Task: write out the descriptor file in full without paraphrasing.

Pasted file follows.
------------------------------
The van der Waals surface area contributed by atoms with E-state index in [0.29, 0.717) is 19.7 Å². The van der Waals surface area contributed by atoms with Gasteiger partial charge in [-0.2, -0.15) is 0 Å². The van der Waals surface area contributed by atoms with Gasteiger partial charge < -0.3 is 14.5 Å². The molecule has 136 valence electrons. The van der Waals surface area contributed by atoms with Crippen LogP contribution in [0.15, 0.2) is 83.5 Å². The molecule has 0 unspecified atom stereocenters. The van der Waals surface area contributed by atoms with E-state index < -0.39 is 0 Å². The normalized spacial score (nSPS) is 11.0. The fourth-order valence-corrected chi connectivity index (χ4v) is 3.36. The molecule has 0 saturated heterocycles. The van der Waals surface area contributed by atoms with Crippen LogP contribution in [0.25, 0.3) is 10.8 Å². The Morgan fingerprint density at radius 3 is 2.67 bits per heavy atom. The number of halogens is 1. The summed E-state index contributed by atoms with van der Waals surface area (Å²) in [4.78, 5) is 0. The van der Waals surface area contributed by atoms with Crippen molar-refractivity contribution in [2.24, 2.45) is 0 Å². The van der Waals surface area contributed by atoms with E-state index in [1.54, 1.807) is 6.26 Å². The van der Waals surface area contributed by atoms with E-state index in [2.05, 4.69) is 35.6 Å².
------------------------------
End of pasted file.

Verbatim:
The van der Waals surface area contributed by atoms with E-state index in [0.29, 0.717) is 19.7 Å². The van der Waals surface area contributed by atoms with Gasteiger partial charge in [-0.2, -0.15) is 0 Å². The van der Waals surface area contributed by atoms with Gasteiger partial charge < -0.3 is 14.5 Å². The molecule has 136 valence electrons. The van der Waals surface area contributed by atoms with Crippen LogP contribution in [0.15, 0.2) is 83.5 Å². The molecule has 0 unspecified atom stereocenters. The van der Waals surface area contributed by atoms with E-state index < -0.39 is 0 Å². The normalized spacial score (nSPS) is 11.0. The fourth-order valence-corrected chi connectivity index (χ4v) is 3.36. The molecule has 0 saturated heterocycles. The van der Waals surface area contributed by atoms with Crippen LogP contribution in [0.25, 0.3) is 10.8 Å². The Morgan fingerprint density at radius 3 is 2.67 bits per heavy atom. The number of halogens is 1. The summed E-state index contributed by atoms with van der Waals surface area (Å²) in [4.78, 5) is 0. The van der Waals surface area contributed by atoms with Crippen molar-refractivity contribution in [2.24, 2.45) is 0 Å². The van der Waals surface area contributed by atoms with E-state index in [1.54, 1.807) is 6.26 Å². The van der Waals surface area contributed by atoms with E-state index in [2.05, 4.69) is 35.6 Å².